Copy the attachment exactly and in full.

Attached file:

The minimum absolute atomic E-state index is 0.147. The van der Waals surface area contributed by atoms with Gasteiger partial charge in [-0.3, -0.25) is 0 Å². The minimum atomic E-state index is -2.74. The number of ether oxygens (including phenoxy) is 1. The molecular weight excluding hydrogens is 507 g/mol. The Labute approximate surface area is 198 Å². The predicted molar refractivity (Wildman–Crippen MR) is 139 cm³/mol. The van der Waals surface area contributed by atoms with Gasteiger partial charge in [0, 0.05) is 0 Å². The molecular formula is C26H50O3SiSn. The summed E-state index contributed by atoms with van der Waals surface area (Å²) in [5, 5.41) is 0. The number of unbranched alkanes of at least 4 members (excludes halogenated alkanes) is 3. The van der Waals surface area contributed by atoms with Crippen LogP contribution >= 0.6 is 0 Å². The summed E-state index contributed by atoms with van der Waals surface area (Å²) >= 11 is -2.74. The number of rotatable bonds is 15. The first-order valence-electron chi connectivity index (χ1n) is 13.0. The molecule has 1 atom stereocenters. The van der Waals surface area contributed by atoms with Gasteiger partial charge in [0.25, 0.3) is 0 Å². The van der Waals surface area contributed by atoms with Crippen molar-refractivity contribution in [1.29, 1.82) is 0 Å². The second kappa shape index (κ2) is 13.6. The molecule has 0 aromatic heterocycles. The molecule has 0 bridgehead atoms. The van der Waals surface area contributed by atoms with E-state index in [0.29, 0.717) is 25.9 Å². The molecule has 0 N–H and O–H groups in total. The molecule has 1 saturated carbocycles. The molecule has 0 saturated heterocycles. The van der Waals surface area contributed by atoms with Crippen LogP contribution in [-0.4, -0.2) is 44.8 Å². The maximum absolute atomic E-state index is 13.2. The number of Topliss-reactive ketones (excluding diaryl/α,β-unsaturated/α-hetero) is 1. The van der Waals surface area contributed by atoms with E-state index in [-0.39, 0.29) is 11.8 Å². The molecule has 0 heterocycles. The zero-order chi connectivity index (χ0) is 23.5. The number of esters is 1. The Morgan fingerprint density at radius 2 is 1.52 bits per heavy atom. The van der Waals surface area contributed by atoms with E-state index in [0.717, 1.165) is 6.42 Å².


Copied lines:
The minimum absolute atomic E-state index is 0.147. The van der Waals surface area contributed by atoms with Gasteiger partial charge in [-0.3, -0.25) is 0 Å². The minimum atomic E-state index is -2.74. The number of ether oxygens (including phenoxy) is 1. The molecular weight excluding hydrogens is 507 g/mol. The Labute approximate surface area is 198 Å². The predicted molar refractivity (Wildman–Crippen MR) is 139 cm³/mol. The van der Waals surface area contributed by atoms with Gasteiger partial charge in [0, 0.05) is 0 Å². The molecular formula is C26H50O3SiSn. The summed E-state index contributed by atoms with van der Waals surface area (Å²) in [5, 5.41) is 0. The number of unbranched alkanes of at least 4 members (excludes halogenated alkanes) is 3. The van der Waals surface area contributed by atoms with Crippen LogP contribution >= 0.6 is 0 Å². The summed E-state index contributed by atoms with van der Waals surface area (Å²) >= 11 is -2.74. The number of rotatable bonds is 15. The first-order valence-electron chi connectivity index (χ1n) is 13.0. The molecule has 1 atom stereocenters. The van der Waals surface area contributed by atoms with Gasteiger partial charge in [0.25, 0.3) is 0 Å². The van der Waals surface area contributed by atoms with Crippen molar-refractivity contribution in [1.29, 1.82) is 0 Å². The second kappa shape index (κ2) is 13.6. The molecule has 0 aromatic heterocycles. The molecule has 0 bridgehead atoms. The van der Waals surface area contributed by atoms with E-state index in [0.29, 0.717) is 25.9 Å². The molecule has 0 N–H and O–H groups in total. The molecule has 1 saturated carbocycles. The molecule has 0 saturated heterocycles. The van der Waals surface area contributed by atoms with Crippen LogP contribution in [-0.4, -0.2) is 44.8 Å². The maximum absolute atomic E-state index is 13.2. The number of Topliss-reactive ketones (excluding diaryl/α,β-unsaturated/α-hetero) is 1. The van der Waals surface area contributed by atoms with E-state index in [-0.39, 0.29) is 11.8 Å². The molecule has 0 heterocycles. The zero-order chi connectivity index (χ0) is 23.5. The number of esters is 1. The Morgan fingerprint density at radius 2 is 1.52 bits per heavy atom. The van der Waals surface area contributed by atoms with E-state index in [0.717, 1.165) is 6.42 Å².